Lately I’ve taken to playing Words With Friends, a Scrabble game for the iPhone. One of the first things I learned from playing against good players is that Scrabble is not about showing off your good vocabulary, it’s about turning the tiles you draw into points. A two letter word that nets you 31 points because you dropped a Q onto a triple letter score to make the used-only-in-Scrabble word “QI” is better than busting out a 6 letter word nobody’s ever heard of that nets 18 points.
I thought about that when I read Rands’ interview with Marco Arment about Instapaper, and being a one-man software development shop. Here’s what Arment says about making it as a sole proprietor:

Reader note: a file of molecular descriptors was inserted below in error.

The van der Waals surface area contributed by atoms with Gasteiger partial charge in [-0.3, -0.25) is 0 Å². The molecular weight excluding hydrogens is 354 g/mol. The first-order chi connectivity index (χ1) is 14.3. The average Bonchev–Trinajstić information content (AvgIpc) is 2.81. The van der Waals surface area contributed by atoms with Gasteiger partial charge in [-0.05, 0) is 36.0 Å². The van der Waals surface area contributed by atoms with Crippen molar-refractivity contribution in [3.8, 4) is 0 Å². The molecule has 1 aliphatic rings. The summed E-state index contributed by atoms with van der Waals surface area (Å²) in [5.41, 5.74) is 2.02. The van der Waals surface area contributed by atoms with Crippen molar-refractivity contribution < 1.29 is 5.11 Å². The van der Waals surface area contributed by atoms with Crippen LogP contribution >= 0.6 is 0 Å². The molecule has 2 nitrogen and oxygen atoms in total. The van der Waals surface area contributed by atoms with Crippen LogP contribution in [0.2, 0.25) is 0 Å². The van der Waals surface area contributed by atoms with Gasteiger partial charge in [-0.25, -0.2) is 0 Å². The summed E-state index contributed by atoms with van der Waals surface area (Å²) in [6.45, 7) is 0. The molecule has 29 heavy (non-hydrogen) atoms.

The biggest design decision I’ve made is more of a continuous philosophy: do as few extremely time-consuming features as possible. As a result, Instapaper is a collection of a bunch of very easy things and only a handful of semi-hard things.
This philosophy sounds simple, but it isn’t: geeks like us are always tempted to implement very complex, never-ending features because they’re academically or algorithmically interesting, or because they can add massive value if done well, such as speech or handwriting recognition, recommendation engines, or natural-language processing.
Both are nice reminders that efficiency is one of the keys to success.
Be sure to read the explanation of how the Instapaper bookmarklet works, as well. It’s a marvel.